English Department Lists October Events for Common Context Program

Common Context overview

New for the 2010-2011 academic year, and replacing the Common Text program, is the English Department’s Common Context program. For its 100-level core literature and writing courses, the department will select a context for the academic year that has strong contemporary resonance in the lives of individuals and potential to promote interdisciplinary learning and conversation around campus from a variety of cultural, historical and political perspectives. Sample contexts might include water, beauty, work, exploration, war and peace, the city, happiness, family, atonement, or sanctuary.

2010-2011 Common Context: “Water”

One does not have to be a prophet to predict that in the coming decades nations will go to war in order to assert their claims to diminishing water resources. These contested claims may become the epicenter of global politics much as oil is at the present time. As is often the case in these conflicts, it will be the poor who will suffer the most as increasingly few global players decide the “market” price of this essential resource.

Of course, the centrality of water in human life is nothing new. Throughout history, cultures and civilizations have formed habitations around bodies of water (the Nile, the Euphrates, the Yangtse, the Ganges, and so on); water also has borne important symbolic value, acting as an agent of cleansing and rebirth.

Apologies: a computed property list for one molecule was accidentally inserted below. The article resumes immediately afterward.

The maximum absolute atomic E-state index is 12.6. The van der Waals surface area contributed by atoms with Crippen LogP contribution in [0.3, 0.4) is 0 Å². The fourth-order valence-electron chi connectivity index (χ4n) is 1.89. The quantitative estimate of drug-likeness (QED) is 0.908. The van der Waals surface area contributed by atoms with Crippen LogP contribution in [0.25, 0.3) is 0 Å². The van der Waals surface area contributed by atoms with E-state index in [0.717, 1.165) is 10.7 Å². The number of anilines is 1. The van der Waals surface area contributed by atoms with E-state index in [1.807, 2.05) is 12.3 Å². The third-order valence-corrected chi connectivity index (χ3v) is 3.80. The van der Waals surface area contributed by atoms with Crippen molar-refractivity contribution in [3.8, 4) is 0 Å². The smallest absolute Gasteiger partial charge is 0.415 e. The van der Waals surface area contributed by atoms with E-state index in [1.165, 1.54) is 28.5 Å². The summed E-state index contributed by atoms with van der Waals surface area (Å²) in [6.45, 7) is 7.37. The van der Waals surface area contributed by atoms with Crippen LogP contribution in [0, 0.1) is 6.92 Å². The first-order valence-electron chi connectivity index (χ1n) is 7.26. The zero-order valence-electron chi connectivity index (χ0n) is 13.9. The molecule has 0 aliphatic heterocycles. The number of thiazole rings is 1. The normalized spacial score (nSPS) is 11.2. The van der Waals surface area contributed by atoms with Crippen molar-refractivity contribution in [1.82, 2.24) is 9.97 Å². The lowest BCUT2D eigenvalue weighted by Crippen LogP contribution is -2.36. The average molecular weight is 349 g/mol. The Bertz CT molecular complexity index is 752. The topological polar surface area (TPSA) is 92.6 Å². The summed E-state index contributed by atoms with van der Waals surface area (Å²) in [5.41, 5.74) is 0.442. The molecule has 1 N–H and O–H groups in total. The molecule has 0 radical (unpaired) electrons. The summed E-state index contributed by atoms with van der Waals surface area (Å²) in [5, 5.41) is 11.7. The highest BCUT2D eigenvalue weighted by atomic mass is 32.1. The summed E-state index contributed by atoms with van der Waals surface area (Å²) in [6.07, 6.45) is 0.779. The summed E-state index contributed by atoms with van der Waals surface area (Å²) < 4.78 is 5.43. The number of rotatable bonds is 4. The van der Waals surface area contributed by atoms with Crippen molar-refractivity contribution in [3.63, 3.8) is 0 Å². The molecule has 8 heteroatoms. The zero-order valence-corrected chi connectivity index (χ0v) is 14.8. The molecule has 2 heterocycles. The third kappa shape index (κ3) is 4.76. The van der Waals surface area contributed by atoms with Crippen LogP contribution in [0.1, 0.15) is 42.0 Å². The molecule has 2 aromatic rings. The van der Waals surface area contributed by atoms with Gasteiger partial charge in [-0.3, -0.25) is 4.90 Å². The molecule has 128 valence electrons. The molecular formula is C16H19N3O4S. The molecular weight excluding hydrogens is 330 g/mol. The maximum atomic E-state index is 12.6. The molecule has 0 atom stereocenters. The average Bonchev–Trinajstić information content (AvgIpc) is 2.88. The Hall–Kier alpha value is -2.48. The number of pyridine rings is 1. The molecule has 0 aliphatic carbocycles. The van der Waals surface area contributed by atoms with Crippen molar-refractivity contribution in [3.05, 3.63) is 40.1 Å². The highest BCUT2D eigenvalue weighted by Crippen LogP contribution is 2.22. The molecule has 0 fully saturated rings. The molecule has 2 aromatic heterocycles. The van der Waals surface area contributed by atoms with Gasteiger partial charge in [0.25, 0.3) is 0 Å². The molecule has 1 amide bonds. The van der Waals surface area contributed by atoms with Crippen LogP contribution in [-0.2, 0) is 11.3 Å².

In literature, water has resonated as a central element, reflected in works that deal with river and ocean crossings, islands and castaways, ports and harbors, storms and floods, thirst and baptism, to name a few. Water as a context offers the possibility of rich conversations across disciplines as well as an opportunity for students to reflect on a valuable resource and its political, economic, social, and cultural significance.


Faculty panel, “Blue Planet: Water in a Global Context,” noon-1 p.m. Tuesday, Oct. 12, O’Shaughnessy Educational Center auditorium.

St. Thomas faculty will discuss global water issues within the context of their respective disciplines. Dr. Todd Lawrence, English, will moderate this panel.

Participating faculty members include:

  • Elise Amel, Environmental Studies and Psychology
  • Kanishka Chowdhury, English
  • Steven Hoffman, Political Science
  • Kaye Smith, Engineering
  • Kevin Theissen, Geology

Film series, “Chinatown,” 7-9 p.m. Wednesday, Oct. 13, Room 126 (auditorium), John R. Roach Center for the Liberal Arts.

“Chinatown,” Roman Polanski and Robert Towne’s 1974 homage to film noir, features the genre’s usual elements: a private eye and a femme fatale, powerful criminals, and an ever-changing plot.

The film, however, also is based on a historical event: the 1904 Owens Valley “Land Grab.” Corrupt Los Angeles city officials attempted to persuade the citizenry of southern California to provide the growing city with greater access to water. Meanwhile, the officials profited financially by controlling water rights in that area. This event becomes the focus of the film: An investigation into the mysterious death of a Los Angeles water official uncovers to what lengths people will go in order to control water, the most precious commodity of Los Angeles county.

Faculty panel, “Water and Literature,” noon-1 p.m. Thursday, Oct. 14, in O’Shaughnessy Educational Center auditorium.

St. Thomas English Department faculty will examine the themes and issues in specific water-related texts. Paul Lai will moderate this panel.

Participating faculty members include:

  • Young-ok An
  • Alex McEllistrem-Evenson
  • Michael Mikolajczak
  • Anne Roth-Reinhardt
  • Liz Wilkinson

For more information about the common context events, call the English Department, (651) 962-5600.